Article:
26. The amount of the total revenue variance that occurs because the actual average rate charged varies from that originally budgeted. It can be calculated using the formula: (actual rate -budgeted rate) x actual volume.






27. The expenses incurred from an organization's operating activities.






28. Organizational units responsible for providing services and controlling their costs. There are two major types: clinical cost centers and administrative cost centers.






29. An entity that temporarily grants the use of money or an asset to another in return for compensation - usually in the form of interest.






30. I) The cost to borrow money. It can be expressed in dollars or as a percentage. 2) Payment to creditors for the use of money on credit.






31. An assignment or grading of the likelihood that an organization will not default on a bond.






32. Current assets. Net working capital equals current assets current liabilities.






33. The current traded rate for similar risk securities.






34. Setting aside cash to meet unexpected demands - such as unexpected maintenance of a facility or piece of equipment.






35. Tools used to increase the amount of cash available to the organization. The objective of billing - credit - and collection policies is to accelerate cash receipts; the objective of cash disbursement policies is to slow down cash outflows.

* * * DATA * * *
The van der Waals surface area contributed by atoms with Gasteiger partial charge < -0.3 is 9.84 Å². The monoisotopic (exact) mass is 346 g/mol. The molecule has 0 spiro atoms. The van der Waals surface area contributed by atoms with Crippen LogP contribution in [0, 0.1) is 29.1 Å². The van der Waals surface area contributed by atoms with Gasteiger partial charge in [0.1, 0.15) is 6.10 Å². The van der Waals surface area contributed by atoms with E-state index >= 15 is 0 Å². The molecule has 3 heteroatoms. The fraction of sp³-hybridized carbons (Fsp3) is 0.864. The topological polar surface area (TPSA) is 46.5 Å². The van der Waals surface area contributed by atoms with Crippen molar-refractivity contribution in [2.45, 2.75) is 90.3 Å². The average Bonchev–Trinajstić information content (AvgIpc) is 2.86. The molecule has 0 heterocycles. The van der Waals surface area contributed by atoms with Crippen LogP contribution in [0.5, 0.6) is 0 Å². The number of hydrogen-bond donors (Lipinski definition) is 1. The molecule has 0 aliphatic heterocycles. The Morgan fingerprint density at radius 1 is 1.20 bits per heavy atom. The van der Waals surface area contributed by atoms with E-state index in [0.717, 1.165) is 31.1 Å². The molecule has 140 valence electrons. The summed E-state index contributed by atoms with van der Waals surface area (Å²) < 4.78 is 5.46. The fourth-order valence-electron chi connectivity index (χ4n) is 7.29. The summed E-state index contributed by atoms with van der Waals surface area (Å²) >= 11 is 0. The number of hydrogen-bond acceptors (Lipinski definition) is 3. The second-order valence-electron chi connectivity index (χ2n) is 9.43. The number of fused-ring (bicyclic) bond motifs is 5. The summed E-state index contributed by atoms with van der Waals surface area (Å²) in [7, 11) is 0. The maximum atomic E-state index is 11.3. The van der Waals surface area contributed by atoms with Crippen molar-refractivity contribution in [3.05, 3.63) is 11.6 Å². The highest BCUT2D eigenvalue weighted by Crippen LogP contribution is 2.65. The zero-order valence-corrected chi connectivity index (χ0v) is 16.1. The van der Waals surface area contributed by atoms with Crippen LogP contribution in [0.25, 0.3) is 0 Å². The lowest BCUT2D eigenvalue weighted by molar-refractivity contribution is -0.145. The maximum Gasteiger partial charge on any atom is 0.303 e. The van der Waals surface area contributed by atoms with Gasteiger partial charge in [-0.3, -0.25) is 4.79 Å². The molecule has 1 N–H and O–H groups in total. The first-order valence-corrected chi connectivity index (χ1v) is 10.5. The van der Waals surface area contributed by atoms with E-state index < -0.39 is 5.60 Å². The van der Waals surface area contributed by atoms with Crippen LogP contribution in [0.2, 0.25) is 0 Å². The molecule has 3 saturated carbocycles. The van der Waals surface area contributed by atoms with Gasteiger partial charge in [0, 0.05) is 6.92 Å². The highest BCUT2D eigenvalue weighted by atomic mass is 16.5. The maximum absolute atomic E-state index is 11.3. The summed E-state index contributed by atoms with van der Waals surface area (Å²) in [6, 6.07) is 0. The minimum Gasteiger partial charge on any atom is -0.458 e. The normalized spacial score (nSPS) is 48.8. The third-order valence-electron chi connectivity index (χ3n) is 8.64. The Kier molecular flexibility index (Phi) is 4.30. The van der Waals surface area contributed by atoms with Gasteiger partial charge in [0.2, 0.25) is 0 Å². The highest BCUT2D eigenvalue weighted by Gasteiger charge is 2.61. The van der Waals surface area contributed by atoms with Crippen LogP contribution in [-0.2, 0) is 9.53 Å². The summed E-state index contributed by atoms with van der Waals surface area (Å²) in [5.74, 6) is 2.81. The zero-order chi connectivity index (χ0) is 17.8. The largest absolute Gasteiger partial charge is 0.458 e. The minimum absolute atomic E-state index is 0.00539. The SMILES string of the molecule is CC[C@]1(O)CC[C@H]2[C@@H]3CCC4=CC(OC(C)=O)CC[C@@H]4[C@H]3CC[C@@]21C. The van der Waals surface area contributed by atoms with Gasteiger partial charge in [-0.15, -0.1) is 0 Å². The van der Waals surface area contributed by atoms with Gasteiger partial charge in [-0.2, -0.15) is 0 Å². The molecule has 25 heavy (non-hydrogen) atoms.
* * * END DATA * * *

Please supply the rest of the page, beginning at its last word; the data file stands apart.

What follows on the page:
36. A benefit paid for in advance (rent - insurance - etc.). Also called prepaid expense.






37. The section of the expense budget that forecasts the cost of those supplies that will not vary as a direct result of changes in the amount of services provided (such as administrative office supplies).






38. A schedule detailing the principal and interest payments required to repay a loan. Typically - the periodic payments remain unchanged - but the proportion used to payoff the principal increases over time.






39. Recording expenses associated with making revenue at the same time as revenues are recognized






40. Capital investment decisions designed to increase the operational capability of a health care organization.






41. The amount of time between when an organization receives a service and pays for it.






42. Funds provided by a private entity or individual without the requirement of repayment. Donations can either be restricted or unrestricted.






43. A series of equal cash flows made or received at regular time intervals. Ordinary annuities occur at the end of each period whereas annuities due occur at the beginning of each period.






44. Price times total quantity.






45. The elapsed time between when the patient or third-party payor sends the payment and the time the health care provider receives the payment.






46. A method to evaluate the feasibility of an investment by determining how long it would take until the initial investment is recovered. This method does not account for the time value of money.






47. [(actual volume -budgeted volume) x budgeted cost per unit).- The portion of total variance that is due to actual volume being either higher or lower than budgeted volume. It is the difference between the expenses forecast in the original budget and






48. The elapsed time between financial statements. Common accounting periods






49. A note payable that has as collateral real assets and that requires periodic payments.






50. Return on investment. The percentage gain or loss experienced from an investment.